Berlin's Charité – a university teaching hospital – and the Technical University (TU Berlin) are building a new, joint biotechnology and medical technology campus in the German capital. The facility is expected to set the stage for multi-disciplinary innovations in a broad range of medical fields, including diagnosis and treatment of disease.
The German Council of Science and Humanities approved EUR 34 million in funding for the project, with the financing shared between Germany's federal government and the state of Berlin. The new facility will allow researchers from both biotechnology and medicine to address urgent questions in oncology, immunology, and regenerative medicine. At the heart of the new campus will be human modeling systems, known collectively in German as the simulierte Mensch (Si-M).
On the campus doctors, natural scientists, and engineers from a broad range of disciplines will work side-by-side to develop systems that apply, among other things, tissue cultivation technology and three-dimensional bioprinting. At a press conference introducing the project, the Charité and TU Berlin said the new research infrastructure will allow them to contribute to establishing new strategies for diagnosis and therapy and procedures that have the potential to eliminate the need for animal testing.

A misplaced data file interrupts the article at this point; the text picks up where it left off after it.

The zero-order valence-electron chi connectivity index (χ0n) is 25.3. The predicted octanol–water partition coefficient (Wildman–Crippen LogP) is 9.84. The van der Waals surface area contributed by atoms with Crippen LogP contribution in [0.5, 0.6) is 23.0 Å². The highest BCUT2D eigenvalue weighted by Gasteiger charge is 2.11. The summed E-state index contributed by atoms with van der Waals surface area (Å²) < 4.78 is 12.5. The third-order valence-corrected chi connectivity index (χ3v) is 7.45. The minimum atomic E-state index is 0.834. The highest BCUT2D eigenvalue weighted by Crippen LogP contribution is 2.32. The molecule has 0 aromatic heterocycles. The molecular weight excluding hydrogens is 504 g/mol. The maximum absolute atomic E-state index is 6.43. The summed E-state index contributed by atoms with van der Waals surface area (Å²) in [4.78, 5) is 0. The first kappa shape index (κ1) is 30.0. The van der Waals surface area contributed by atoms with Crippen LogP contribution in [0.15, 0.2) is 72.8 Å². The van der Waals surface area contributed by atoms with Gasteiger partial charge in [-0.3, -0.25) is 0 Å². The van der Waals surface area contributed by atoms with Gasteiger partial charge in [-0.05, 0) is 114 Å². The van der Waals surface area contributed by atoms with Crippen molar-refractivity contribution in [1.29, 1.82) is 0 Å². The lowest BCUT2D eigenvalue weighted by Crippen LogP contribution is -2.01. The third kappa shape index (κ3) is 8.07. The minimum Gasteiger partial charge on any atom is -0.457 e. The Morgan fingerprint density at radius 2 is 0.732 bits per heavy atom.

TU Berlin President Prof. Dr. Christian Thomsen summarized, "The TU Berlin and the Charité have been connected to each other for many years through cooperation in teaching and research. The expansion of a strategic partnership and setting up a joint research campus ... in Berlin is a logical consequence of this long-term bond and takes into account the current challenges in biotechnology and medicine. Forward-looking research approaches do not stop at the boundaries between institutions. Instead, they are achieved at the interface between disciplines. Therefore, every step in the research process for modern biotechnology and medical technology demands close cooperation between doctors, natural scientists, and engineers. The shared research campus will give researchers from TU Berlin and the Charité space to work. It will also develop into a "hotspot" for the latest technologies, for example, high resolution analyses of individual cells and the cultivation of tissues using organ-on-a-chip systems. This project also promotes our joint efforts within the strategy of excellence."
The facility is expected to be completed in 2023.